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Star Wars Jedi Knight II: Jedi Outcast

Review By:  2nd Opp

Developer:  Raven Software
Publisher:  LucasArts
# of Players:  1-2
Genre:  FPS
ESRB:  Teen
Online:  No
Accessories:  Memory Card
Date Posted:  2-19-03

These last few months have seen quite a few Star Wars games arrive on Gamecube, and many of these have turned out quite well. Jedi Knight II on the other hand seems to have stepped back to last place in the GameCube's Star Wars library. This is not because Jedi Knight II is a bad game, but because it is a bad port. I guess this is what happens when Lucas Arts has too many games to put out on multiple systems, and pushes some of them to the bottom of the priority list.

You start the game as Kyle Katarn, the ex-Jedi turned mercenary, who now works for the New Republic. While on a routine reconnaissance mission with his partner Jan Ors, it is discovered that some remnant forces are gathering in an abandoned base on Kejim. One of the latest transmissions sent from the base mentioned something about "The Valley of the Jedi", a place all to familiar to Kyle and his partner. Curious to what the Imperials may be planning, Kyle and Jan touch down and begin looking for clues.

Now this is where you take control and start the game, and the first thing you'll notice is how poor the cutscene you just saw looked. This is because the cutscenes that were originally run with in-game graphics have been replaced with pre-recorded scenes from the PC version. Why they replaced them with these poor video feeds is anyone's guess. Every once in awhile you will come across a real FMV. These are used mainly for the scenes when Kyle's ship is flying on screen, and while they are only a few seconds in length, they do look very good. It makes you wish that more of the game was presented in this form.

The in-game graphics are a mixed batch. Sometimes you will come across a nice section, while others are just boring and empty. This game is definitely showing it's age, using most of the same textures that were used in the PC version a year ago. The Gamecube is capable of much more (as seen in Metroid prime), but I guess the developer was not interested in updating this game. In fact, what ever method they used to port this game, it doesn't exactly run well on Gamecube. There are noticeable framerate problems throughout the game. When you are turning Kyle to shoot someone behind him, and the screen shudders with the movement, you now that at some point it will cause a problem in the gameplay.

This problem is most apparent in aiming your gun. Not only are the controls sluggish to aim at your enemies, but the framerate jumps add to your inaccuracy. Luckily the developers did throw in an option to adjust the x and y-axis movement and this helps with the aiming issue, but the controls still feel clumsy throughout the game. Even with the legendary Lightsaber in hand you will be swinging and missing, thanks to the random nature of the swipes. One thing I will give the developers credit for is how smooth the game moves between first person and third person perspective. This part of the gameplay works very well, and is a welcome change from straight forward first person games.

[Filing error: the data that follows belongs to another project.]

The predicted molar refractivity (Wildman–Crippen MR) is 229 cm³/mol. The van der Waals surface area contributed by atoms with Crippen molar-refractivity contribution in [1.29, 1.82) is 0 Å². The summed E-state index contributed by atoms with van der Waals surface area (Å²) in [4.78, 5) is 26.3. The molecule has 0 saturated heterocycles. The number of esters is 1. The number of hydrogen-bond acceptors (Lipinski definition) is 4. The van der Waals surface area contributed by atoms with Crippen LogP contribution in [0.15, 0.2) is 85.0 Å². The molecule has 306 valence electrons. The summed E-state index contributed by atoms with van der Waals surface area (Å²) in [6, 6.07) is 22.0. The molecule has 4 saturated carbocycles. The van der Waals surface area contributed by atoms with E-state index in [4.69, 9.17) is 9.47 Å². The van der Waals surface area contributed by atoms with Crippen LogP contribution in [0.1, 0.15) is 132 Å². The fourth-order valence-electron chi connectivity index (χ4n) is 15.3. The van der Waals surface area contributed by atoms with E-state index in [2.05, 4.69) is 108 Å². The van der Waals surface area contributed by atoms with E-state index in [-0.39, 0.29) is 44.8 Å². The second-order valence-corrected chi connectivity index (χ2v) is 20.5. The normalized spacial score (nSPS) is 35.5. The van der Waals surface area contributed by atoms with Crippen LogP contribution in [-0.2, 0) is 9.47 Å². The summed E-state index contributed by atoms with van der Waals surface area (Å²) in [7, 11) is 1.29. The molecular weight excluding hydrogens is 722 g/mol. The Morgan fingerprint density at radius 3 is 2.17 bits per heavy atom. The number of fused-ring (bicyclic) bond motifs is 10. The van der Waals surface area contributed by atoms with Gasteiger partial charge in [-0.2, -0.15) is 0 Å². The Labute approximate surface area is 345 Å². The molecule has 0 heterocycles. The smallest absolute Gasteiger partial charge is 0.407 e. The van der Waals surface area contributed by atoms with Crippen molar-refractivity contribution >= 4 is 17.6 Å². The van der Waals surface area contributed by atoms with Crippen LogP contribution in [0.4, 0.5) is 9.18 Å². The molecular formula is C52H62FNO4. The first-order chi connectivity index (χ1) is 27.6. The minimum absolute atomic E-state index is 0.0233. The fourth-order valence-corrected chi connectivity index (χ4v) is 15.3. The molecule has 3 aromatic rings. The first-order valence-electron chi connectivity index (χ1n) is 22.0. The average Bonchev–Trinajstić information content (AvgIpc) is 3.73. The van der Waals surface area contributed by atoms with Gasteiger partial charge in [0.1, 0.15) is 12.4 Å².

If you think that you'll be able to jump into this game as a Jedi, think again, this game makes you earn it. That means you must use guns only in the first 7 levels of the game, and these first few level are not to fun. The guns in Jedi Knight II are very average, none of them seem to really pack a punch, but that's ok because the Imperial Guards A.I. will just stand still and let you shoot them. One weird thing I noticed while playing is that the guards are dumb enough to let you shoot them, but at the same time they seem to have eagle vision, and can snipe you from halfway across the level. A lot of people will be turned away from this game after the second or third level and will not make it to the point where you receive your force powers and lightsaber. This is a shame because the game actually flows a bit better once these items are acquired.

One thing that I am always pleased with in a Lucas Arts game is the music and sound effects. I don't think they can do poor sound effects, even if they tried. With the large database of movie sounds at their disposal, every blaster shot sounds true, and every lightsaber swipe resonates in your ear. As always all the musical scores fit perfect to the Star Wars theme, and bring you the right amount of tension during fights.

Jedi Knight II does include a multiplayer feature to kick up the life span of the game. Up to two players can pick up their lightsabers and duel it out in a variety of modes. In addition you can add up to 10 bots to increase the difficulty, but unfortunately this mode suffers an even bigger drop in framerate, sometime creating an unplayable environment. As long as you keep the number of players low this mode can be fun, but I was very disappointed with how it turned out.

Highs:

  • Good music and sound effects
  • Smooth transition between 1st and 3rd person perspective
  • Jedi Force powers

Lows:

  • Choppy framerate
  • Horrible cutscenes
  • Clumsy controls
  • Game starts at a slow pace

Final Verdict:

This could have been a great game, but the poor port job ruined it. If the developer would have taken the time to address the framerate problems, and expand the multiplayer features (perhaps 4-player), we would have another good Star Wars games in our hands. As the game is, I can only suggest it as a rental to true Star Wars fans. There are many more, much better first person games to spend your money on.

Overall Score: 5.6

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